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This is an exciting time for human resources management in India. The HR scene in India is both transformational and challenging as businesses must recognize and create strategies at a local level that are in harmony with a global plan.
2014 is an election year for India, during which industry typically takes a “wait and watch” approach. In this context, here are five important HR trends to be aware of:
Two decades of steady economic growth in India has resulted in maturing industries—IT, retail, consumer goods, consumer electronics, automotive and manufacturing, and others. Many multinationals have consolidated their set-ups in India in the last decade. Along with this surge, the employee population has grown. This large population wishes to enrich their work, to come into their own and to find new meaning. Defining meaningful careers—through acquiring mastery and specialization, through mobility, and with the help of mentoring—is clearly the top trend to keep the workforce engaged and excited.
In India, growth in the last decade was inevitably linked to the U.S. economy. Offshoring, software exports and U.S. multinationals establishing a footprint in India fueled growth. Post-recession, the same companies no longer find the cost arbitrage attractive but are looking for value creation, innovation and intellectual capital. This requires HR in India to focus on quality and innovation rather than on just quantity and commoditized practices. Building specialization, operating in a truly global environment as integrated (and not just extended) teams, and being culturally aware are all key competencies that need to be built within the workforce.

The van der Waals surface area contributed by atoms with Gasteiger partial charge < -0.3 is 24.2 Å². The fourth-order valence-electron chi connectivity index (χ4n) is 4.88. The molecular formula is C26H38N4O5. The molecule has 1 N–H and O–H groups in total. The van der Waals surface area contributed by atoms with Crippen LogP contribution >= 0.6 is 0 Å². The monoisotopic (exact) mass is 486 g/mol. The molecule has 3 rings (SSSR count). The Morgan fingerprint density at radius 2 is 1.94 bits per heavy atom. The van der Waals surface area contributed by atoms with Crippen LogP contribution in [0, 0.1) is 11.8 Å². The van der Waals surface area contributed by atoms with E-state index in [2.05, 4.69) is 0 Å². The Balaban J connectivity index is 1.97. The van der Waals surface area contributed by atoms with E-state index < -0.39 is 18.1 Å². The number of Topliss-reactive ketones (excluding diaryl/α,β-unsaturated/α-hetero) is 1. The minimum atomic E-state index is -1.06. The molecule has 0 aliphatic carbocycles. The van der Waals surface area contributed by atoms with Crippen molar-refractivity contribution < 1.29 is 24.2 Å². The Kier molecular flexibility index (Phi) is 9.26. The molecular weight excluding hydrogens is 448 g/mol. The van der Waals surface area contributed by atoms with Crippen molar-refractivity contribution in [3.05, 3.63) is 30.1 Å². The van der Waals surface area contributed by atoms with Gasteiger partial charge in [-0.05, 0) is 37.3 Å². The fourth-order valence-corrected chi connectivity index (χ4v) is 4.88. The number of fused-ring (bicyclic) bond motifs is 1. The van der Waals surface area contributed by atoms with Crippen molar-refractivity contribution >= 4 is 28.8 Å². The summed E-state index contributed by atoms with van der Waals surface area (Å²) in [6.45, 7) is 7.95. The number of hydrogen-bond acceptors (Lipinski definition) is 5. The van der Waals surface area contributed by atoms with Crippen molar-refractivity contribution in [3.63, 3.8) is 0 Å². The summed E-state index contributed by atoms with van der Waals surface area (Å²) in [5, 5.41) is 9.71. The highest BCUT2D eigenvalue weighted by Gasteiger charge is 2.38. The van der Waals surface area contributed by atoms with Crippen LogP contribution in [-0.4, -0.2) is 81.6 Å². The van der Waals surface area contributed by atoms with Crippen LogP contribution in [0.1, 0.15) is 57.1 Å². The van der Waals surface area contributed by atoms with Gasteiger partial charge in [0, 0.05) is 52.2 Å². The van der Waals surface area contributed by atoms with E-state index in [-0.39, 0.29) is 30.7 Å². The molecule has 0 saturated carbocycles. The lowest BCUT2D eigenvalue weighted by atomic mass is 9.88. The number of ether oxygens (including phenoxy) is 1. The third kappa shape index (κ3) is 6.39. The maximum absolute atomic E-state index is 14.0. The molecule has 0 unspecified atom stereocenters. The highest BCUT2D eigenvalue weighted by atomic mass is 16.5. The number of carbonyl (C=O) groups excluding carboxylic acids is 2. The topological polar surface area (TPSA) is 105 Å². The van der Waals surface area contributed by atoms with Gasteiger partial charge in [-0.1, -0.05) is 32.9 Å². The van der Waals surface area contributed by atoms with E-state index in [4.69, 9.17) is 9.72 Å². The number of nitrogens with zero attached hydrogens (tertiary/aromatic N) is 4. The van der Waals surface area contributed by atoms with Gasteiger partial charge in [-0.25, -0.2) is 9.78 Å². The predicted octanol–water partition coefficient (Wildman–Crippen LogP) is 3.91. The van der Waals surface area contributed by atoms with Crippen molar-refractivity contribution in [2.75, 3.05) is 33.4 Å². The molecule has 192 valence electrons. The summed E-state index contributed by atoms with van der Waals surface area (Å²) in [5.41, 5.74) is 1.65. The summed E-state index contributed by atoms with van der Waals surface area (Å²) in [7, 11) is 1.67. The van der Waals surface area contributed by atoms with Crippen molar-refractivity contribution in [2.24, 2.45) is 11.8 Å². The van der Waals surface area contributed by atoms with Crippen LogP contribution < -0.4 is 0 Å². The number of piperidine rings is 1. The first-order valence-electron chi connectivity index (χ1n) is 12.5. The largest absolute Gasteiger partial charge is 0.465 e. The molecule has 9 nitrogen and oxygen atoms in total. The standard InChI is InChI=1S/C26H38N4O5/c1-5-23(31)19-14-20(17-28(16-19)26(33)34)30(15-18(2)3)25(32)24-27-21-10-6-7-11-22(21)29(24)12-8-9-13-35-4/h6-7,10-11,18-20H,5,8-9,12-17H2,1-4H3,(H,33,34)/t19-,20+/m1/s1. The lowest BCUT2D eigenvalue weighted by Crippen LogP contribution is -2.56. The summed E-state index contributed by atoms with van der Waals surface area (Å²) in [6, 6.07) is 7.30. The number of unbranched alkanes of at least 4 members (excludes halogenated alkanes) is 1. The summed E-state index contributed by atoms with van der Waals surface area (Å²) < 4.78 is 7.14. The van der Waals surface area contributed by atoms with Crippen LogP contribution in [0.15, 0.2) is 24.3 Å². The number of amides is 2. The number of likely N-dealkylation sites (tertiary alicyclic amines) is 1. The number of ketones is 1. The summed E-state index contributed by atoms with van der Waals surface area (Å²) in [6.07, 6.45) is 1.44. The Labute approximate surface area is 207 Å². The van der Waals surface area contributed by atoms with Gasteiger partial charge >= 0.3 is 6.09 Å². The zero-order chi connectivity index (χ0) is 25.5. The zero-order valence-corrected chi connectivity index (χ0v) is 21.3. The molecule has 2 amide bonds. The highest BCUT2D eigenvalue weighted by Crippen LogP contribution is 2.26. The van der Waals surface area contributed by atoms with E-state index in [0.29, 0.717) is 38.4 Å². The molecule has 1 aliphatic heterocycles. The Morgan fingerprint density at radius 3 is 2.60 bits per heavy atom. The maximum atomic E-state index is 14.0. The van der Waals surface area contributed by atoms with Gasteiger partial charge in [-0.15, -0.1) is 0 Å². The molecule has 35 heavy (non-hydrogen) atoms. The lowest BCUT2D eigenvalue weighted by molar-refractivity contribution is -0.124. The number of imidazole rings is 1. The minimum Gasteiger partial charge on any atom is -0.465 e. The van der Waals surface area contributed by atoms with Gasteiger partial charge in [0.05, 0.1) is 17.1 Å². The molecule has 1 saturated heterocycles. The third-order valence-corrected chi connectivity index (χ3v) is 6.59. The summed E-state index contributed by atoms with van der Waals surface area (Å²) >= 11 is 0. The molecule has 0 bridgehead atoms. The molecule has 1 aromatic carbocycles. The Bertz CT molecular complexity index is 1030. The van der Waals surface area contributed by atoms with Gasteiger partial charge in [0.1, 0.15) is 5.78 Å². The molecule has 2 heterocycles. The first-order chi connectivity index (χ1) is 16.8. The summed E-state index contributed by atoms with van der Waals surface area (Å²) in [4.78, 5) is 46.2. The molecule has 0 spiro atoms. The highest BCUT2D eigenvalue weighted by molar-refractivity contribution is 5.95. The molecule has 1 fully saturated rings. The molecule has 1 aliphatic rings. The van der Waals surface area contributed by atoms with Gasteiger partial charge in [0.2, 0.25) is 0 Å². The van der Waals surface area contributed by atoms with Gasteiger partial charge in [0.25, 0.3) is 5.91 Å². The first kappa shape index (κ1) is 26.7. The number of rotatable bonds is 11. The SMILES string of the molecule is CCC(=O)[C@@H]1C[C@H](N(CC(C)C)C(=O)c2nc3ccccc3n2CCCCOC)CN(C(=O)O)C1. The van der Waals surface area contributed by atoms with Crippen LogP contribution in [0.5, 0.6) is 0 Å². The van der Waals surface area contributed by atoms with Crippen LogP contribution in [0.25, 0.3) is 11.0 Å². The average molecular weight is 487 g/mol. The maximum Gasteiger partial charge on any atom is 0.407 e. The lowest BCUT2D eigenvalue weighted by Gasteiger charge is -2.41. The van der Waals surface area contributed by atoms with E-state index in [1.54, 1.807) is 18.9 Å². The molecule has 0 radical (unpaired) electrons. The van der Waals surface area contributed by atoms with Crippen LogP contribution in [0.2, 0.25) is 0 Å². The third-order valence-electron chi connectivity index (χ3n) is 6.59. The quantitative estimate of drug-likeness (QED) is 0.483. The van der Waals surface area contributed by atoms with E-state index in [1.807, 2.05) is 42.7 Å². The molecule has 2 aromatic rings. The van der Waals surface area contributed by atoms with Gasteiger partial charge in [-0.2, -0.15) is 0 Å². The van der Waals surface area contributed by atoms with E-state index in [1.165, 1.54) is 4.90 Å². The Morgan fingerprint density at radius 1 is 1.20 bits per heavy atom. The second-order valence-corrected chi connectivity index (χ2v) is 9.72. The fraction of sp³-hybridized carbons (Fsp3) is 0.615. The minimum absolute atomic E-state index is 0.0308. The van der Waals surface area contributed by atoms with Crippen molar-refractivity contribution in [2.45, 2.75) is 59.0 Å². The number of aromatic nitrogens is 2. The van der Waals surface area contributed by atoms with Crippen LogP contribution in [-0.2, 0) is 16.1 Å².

More than ever, talent is a strategic function. Identifying top talent, grooming high-potential employees, reviewing talent, strategic mobility programs and predictive tools for hiring the right fit are extremely important. While a good sign for HR, this has also meant an influx of specialist talent entering into the HR space. Business leaders have increased ownership and awareness of people issues, data scientists crunch numbers to prepare models, and financial analysts are indulging in human capital analytics like revenue and compensation.
Social media, Mobile, Analytics and the Cloud (SMAC) are strong waves that cut across industries and cannot be ignored. A couple of important statistics that make these trends even more important from an Indian perspective:
Overall SMAC is especially appealing to the younger Indian demographic. The expectation of this younger, tech-savvy, networked workforce is to see an equally flexible, dynamic, tech-friendly HR. It also means sweeping changes in terms of how talent is spotted, hired, on-boarded, retained and engaged.
Gamification is a huge draw for young HR practitioners as well as employees in India. For a generation that has grown up connected to the Internet and video games, gamification scenarios that mimic work-life situations draw employees in and have great appeal.
Sharad Verma is senior HR director at SunGard Global Technology, based in Pune, India.
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